NASA’s Webb Telescope takes a picture of the star-studded Pillars of Creation

The pillars of Creation stand out in a kaleidoscope of color in the near-infrared view of NASA’s James Webb Space Telescope. The columns look like arches and pillars emerging from a desert landscape, but they are filled with translucent gas and dust, and are constantly changing. This is a region where young stars are forming, or just barely emerging from their dusty cocoons as they continue to form. Download the full, uncompressed version and supporting images from the Space Telescope Science Institute (STScI).
Credits: NASA, ESA, CSA, STScI; Joseph DePasquale (STScI), Anton M. Cuquemore (STScI), Alyssa Pagan (STScI).

NASA’s James Webb Space Telescope has captured lush and highly detailed landscapes of a region, the famous Pillars of Creation, where new stars form within thick clouds of gas and dust. The 3D pillars look like majestic rock formations, but they are much more porous. These plumes consist of fresh interstellar gas and dust that are sometimes translucent in near-infrared light.

New Pillars of Creation webview – first made public when taking pictures With NASA’s Hubble Space Telescope in 1995It will help researchers renew their models of star formation by determining more accurate numbers of newly formed stars, along with the amounts of gas and dust in the region. Over time, scientists will begin to develop a clearer understanding of how stars form and emerge from these dusty clouds over millions of years.

Two images of the Pillars of Creation, the region of star formation in space.  On the left, the visible-light view of Hubble shows darker columns rising from the bottom to the top of the screen, ending with three dots.  The background is opaque, shaded with yellow and green at the bottom and blue and purple at the top.  A bunch of stars of different sizes appear.  Webb's near-infrared image on the right shows the same bars, but the image

NASA’s Hubble Space Telescope made the Pillars of Creation famous with its first image in 1995, but it revisited the scene in 2014 to reveal a larger, sharper view in visible light, shown above. A new near-infrared view from NASA’s James Webb Space Telescope, right, helps us see more through the dust in this star-forming region. The thick, dusty brown pillars are no longer opaque, and many red stars are still forming.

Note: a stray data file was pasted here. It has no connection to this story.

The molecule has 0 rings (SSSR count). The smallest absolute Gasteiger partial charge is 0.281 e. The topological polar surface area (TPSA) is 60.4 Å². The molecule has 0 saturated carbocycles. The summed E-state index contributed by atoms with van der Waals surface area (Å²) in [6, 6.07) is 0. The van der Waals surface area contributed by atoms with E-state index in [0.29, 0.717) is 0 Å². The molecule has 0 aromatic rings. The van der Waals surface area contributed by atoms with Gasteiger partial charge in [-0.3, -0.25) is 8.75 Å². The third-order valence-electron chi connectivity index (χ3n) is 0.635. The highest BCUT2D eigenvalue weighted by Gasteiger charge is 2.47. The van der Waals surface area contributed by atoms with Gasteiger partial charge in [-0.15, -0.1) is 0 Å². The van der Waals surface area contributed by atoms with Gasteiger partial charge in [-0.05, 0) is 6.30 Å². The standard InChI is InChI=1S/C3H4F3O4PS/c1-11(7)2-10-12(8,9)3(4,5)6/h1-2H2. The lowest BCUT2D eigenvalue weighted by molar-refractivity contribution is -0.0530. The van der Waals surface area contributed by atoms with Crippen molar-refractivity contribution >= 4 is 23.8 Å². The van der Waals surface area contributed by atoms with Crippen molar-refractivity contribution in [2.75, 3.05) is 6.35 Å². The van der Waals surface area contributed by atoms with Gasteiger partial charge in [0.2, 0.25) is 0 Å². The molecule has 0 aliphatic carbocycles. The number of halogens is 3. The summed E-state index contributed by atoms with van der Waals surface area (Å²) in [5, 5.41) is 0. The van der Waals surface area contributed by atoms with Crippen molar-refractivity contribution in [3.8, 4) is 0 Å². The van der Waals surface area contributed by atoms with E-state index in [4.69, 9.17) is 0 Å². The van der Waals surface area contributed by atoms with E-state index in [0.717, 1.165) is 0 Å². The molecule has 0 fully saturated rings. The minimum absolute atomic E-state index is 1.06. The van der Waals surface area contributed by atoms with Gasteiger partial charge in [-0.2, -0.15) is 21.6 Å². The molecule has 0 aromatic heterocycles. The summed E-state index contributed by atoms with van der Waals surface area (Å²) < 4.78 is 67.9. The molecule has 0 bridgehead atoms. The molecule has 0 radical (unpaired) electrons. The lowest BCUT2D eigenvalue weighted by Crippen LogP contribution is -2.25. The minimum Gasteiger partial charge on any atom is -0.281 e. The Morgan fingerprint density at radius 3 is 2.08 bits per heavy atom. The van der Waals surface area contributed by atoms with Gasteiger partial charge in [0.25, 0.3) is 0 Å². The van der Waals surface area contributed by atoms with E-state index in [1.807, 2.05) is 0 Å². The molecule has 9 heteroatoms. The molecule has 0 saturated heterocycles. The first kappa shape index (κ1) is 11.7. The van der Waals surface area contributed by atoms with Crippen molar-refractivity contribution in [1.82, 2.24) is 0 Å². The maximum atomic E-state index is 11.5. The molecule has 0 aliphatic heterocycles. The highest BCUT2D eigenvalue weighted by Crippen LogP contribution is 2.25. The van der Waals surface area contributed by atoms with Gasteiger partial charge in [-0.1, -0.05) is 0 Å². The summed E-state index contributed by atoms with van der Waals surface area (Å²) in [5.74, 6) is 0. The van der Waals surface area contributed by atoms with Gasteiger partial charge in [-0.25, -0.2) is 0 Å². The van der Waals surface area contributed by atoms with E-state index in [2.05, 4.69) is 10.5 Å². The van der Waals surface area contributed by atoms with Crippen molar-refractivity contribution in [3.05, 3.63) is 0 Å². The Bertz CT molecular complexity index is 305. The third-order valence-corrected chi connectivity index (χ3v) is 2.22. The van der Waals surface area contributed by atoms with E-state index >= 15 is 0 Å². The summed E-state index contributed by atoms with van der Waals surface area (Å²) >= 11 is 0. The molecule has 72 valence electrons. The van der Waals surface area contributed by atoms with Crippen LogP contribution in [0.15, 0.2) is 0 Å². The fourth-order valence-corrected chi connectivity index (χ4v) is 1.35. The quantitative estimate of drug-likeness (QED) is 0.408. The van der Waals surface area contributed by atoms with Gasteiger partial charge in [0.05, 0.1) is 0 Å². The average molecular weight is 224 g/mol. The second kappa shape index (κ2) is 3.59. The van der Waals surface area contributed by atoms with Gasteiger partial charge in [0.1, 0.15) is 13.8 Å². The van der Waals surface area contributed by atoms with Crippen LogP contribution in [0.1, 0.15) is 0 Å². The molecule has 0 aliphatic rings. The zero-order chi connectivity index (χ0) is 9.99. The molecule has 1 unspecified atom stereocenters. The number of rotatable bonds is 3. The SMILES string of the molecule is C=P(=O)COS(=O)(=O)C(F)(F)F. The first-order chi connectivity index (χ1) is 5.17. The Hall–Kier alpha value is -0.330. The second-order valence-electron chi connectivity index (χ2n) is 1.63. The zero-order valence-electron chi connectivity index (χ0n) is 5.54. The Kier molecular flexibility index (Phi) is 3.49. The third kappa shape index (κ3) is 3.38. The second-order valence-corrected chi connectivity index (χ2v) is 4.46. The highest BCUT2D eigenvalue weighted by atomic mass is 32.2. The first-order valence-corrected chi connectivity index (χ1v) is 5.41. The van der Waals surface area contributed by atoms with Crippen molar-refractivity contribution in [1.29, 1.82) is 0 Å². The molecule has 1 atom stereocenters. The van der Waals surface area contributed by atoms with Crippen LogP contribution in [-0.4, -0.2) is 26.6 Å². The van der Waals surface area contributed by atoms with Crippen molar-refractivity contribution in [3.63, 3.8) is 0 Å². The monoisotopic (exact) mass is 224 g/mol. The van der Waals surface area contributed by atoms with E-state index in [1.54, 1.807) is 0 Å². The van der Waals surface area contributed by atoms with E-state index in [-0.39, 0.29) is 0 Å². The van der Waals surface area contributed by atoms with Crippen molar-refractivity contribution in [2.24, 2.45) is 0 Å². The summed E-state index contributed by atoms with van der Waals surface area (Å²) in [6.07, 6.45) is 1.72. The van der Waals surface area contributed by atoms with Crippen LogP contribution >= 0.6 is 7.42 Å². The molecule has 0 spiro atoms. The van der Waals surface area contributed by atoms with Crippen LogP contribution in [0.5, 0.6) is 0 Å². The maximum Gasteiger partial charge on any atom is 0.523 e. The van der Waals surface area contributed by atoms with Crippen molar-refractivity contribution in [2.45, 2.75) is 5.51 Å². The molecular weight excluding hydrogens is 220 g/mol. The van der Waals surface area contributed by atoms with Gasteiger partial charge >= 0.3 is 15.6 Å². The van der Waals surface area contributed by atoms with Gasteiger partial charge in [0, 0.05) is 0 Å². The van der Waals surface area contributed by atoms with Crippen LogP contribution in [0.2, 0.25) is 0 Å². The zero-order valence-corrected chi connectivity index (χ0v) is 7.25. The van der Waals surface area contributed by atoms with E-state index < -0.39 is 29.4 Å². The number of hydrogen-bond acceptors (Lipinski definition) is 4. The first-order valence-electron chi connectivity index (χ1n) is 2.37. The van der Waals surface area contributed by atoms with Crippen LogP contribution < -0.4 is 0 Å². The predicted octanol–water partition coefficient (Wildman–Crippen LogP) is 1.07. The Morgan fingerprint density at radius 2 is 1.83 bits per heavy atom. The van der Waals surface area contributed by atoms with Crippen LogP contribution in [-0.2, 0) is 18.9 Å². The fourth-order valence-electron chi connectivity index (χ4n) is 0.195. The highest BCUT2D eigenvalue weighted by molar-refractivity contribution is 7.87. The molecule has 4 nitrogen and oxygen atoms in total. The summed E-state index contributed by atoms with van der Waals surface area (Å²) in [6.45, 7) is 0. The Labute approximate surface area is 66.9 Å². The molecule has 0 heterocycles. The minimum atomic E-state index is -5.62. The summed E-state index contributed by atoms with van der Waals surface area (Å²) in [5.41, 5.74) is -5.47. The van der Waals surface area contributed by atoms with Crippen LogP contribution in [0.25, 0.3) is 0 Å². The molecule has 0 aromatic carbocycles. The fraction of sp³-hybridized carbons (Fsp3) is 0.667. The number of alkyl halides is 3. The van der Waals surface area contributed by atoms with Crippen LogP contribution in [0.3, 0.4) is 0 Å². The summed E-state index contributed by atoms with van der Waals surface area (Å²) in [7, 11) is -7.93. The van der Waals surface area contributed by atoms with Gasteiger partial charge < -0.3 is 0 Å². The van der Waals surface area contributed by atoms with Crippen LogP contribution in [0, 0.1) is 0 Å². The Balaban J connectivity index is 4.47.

Credits: NASA, ESA, CSA, STScI; Joseph DePasquale (STScI), Anton M. Cuquemore (STScI), Alyssa Pagan (STScI).

Newly formed stars take center stage in this image from a near-infrared webcam (NIRCam). These are bright red orbs that usually have diffraction spikes and are located outside a plume of dust. When a sufficiently massive knot forms inside the gas and dust plumes, they begin to collapse under their own gravity, slowly heat up, and eventually form new stars.

And what about those wavy, lava-like lines on the edges of some columns? These are ejecta from stars that are still forming inside the gas and dust. Young stars periodically release hypersonic jets that collide with clouds of material, such as these thick plumes. This also sometimes causes shock waves, which can form undulating patterns like a ship moving through the water. The crimson glow comes from energetic hydrogen molecules produced by jets and shock waves. This is evident in the second and third pillars from above: the NIRCam image is practically buzzing with activity. These young stars are estimated to be only a few hundred thousand years old.

Although near-infrared light may appear to have allowed Webb to “penetrate” the clouds to reveal vast cosmic distances outside the plumes, there are no galaxies in this view. Instead, a mixture of transparent dust and gas known as the interstellar medium in the densest part of the disk of our Milky Way obscures our view of the innermost universe.

This scene was first captured by Hubble in 1995 s Visited again in 2014, but many other observatories have also looked closely at this area. Each advanced tool provides researchers with new details about this region, which is literally teeming with stars.

This highly cropped image is located within the Great Eagle Nebula, which is 6,500 light-years away.

Download the full, uncompressed version of the file Webb . near infrared imagesupporting images, Comparison of Hubble Images and the Webs Web image video tour From the Space Telescope Science Institute (STScI).

The James Webb Space Telescope is the world’s premier space science observatory. Webb will solve the mysteries of our solar system, see beyond the distant worlds around other stars, and explore the mysterious structures and origins of our universe and our place in it. Webb is an international program led by NASA with its partners: the European Space Agency (ESA) and the Canadian Space Agency (CSA).

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